in a coordinate-free way, and makes it straightforward to move to the chosen
coordinate system once that has been identified. Moreover, Dirac’s notation
brings into sharp focus the still mysterious concept of a probability ampli-
tude. Hence, it is important to introduce Dirac’s notation from the outset,
and to use it for an extensive discussion of probability amplitudes and why
they lead to qualitatively new phenomena.

x
Preface
In the winter of 2008/9 the book was used as the basis for the second-
year introductory quantum-mechanics course in Oxford Physics. At the out-
set there was a whiff of panic in the air, emanating from tutors as well as
students.
Gradually more and more participants grasped what was going
on and appreciated the intellectual excitement of the subject. Although the
final feedback covered the full gamut of opinion from “incomprehensible” to
“the best course ever” there were clear indications that many students and
some tutors had risen to the challenge and gained a deeper understanding of
this difficult subject than was previously usual. Several changes to the text
of this second edition were made in response to feedback from students and
tutors. It was clear that students needed to be given more time to come to
terms with quantum amplitudes and Dirac notation. To this end some work
on spin-half systems and polarised light has been introduced to Chapter 1.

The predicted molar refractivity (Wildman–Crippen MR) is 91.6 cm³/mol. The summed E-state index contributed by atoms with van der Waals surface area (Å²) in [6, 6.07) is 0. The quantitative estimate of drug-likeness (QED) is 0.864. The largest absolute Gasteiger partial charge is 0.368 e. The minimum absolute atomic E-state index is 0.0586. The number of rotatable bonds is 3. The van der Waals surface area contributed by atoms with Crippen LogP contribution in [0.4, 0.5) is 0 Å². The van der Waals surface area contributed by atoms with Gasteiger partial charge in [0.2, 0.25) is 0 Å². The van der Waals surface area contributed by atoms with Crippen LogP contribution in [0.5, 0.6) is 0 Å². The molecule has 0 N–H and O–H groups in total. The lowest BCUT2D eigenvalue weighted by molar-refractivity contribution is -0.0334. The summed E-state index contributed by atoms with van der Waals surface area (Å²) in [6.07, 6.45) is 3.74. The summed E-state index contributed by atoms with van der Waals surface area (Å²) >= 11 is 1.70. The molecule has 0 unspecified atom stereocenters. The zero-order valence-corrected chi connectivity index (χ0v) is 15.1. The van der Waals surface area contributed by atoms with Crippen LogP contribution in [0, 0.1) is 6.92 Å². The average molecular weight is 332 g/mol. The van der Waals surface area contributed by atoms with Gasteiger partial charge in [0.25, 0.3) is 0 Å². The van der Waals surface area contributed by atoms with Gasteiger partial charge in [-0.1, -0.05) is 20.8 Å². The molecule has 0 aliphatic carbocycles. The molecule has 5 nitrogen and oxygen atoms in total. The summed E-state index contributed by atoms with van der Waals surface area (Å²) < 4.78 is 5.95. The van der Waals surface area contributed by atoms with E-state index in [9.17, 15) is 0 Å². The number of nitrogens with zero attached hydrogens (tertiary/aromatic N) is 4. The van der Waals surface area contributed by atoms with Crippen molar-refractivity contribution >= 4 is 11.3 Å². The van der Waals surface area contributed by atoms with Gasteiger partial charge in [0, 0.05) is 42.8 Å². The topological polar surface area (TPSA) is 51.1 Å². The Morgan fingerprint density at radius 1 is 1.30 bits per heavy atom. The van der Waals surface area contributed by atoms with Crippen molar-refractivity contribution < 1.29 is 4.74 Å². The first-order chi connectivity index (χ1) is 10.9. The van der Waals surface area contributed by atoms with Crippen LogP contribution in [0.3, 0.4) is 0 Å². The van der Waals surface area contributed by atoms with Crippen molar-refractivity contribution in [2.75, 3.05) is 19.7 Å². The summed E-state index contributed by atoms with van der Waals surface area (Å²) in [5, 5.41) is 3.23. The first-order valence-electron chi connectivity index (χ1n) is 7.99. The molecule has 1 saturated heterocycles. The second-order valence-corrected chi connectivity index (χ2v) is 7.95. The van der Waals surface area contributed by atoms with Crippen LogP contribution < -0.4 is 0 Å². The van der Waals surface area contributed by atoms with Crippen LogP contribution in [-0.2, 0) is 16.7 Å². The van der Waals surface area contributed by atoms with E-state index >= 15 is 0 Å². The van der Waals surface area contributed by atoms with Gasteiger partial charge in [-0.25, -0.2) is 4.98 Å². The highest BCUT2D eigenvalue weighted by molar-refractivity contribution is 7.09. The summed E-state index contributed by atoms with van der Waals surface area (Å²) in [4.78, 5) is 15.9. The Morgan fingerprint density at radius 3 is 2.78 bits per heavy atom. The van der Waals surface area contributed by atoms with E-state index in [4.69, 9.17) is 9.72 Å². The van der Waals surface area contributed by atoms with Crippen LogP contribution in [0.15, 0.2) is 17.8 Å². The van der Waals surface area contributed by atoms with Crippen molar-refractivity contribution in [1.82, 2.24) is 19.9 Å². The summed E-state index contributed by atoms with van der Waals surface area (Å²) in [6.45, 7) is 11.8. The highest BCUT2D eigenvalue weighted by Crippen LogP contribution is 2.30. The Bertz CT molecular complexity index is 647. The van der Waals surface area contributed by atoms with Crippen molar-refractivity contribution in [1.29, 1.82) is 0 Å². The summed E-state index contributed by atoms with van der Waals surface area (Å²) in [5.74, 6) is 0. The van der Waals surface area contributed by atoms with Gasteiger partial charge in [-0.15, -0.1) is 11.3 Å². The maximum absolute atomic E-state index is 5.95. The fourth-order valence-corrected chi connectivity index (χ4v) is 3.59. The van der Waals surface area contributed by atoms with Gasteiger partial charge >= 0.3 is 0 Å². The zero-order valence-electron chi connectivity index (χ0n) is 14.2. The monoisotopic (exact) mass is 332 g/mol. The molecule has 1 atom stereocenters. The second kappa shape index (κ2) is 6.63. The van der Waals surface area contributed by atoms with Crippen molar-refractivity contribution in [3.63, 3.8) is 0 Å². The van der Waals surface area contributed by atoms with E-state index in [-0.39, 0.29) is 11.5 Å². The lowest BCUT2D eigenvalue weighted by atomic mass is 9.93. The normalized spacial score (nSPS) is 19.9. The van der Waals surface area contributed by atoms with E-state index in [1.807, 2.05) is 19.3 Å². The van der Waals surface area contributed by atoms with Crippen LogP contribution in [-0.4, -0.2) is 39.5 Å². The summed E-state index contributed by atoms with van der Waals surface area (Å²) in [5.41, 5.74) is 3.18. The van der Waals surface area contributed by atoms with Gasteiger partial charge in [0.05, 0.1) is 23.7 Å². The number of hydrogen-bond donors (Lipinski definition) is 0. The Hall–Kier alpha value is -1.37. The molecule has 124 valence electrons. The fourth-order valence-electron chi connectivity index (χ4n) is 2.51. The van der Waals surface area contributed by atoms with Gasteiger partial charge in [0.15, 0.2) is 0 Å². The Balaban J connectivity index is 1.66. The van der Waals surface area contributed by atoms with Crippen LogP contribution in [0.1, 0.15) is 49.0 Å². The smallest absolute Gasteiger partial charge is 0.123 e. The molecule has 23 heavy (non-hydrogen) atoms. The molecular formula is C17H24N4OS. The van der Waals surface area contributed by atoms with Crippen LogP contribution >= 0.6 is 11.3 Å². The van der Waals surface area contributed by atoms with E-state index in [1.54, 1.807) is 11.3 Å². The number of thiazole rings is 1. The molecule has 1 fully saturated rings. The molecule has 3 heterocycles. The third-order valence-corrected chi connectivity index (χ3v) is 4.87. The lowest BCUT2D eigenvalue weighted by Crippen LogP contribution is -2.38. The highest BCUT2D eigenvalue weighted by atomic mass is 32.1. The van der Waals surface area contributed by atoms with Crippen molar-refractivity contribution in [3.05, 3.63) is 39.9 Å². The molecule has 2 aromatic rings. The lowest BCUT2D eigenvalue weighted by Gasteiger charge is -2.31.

The students found orbital angular momentum hard, and the way this is
handled in what is now Chapter 7 has been changed.
The major changes from the first edition are unconnected with our ex-
perience with the 2008/9 course: principally Chapter 6 is now a new chapter
on composite systems.
It starts with material transferred from the end of
Chapter 2 of the first edition, but quickly moves on to a discussion of en-
tanglement, the Einstein–Podolski–Rosen experiment and Bell inequalities.
Sections on quantum computing, density operators, thermodynamics and the
measurement problem follow. It is most unusual for the sixth chapter of a
second-year textbook to be able to take students to the frontier of human un-
derstanding, as this chapter does. Moreover, the section on thermodynamics
makes it possible to add thermodynamics to the applications of the adiabatic
principle discussed in Chapter 11. More minor changes include the addition
of a section on the Heisenberg picture to Chapter 4, and the correction of a
widespread misunderstanding about the singlet-triplet splitting in helium.
Problem solving is the key to learning physics and most chapters are
followed by a long list of problems. These lists have been extensively revised
since the first edition and printed solutions prepared. The solutions to starred
problems, which are mostly more-challenging problems, are now available
online
1
and solutions to other problems are available on request to colleagues
who are teaching a course from the book.

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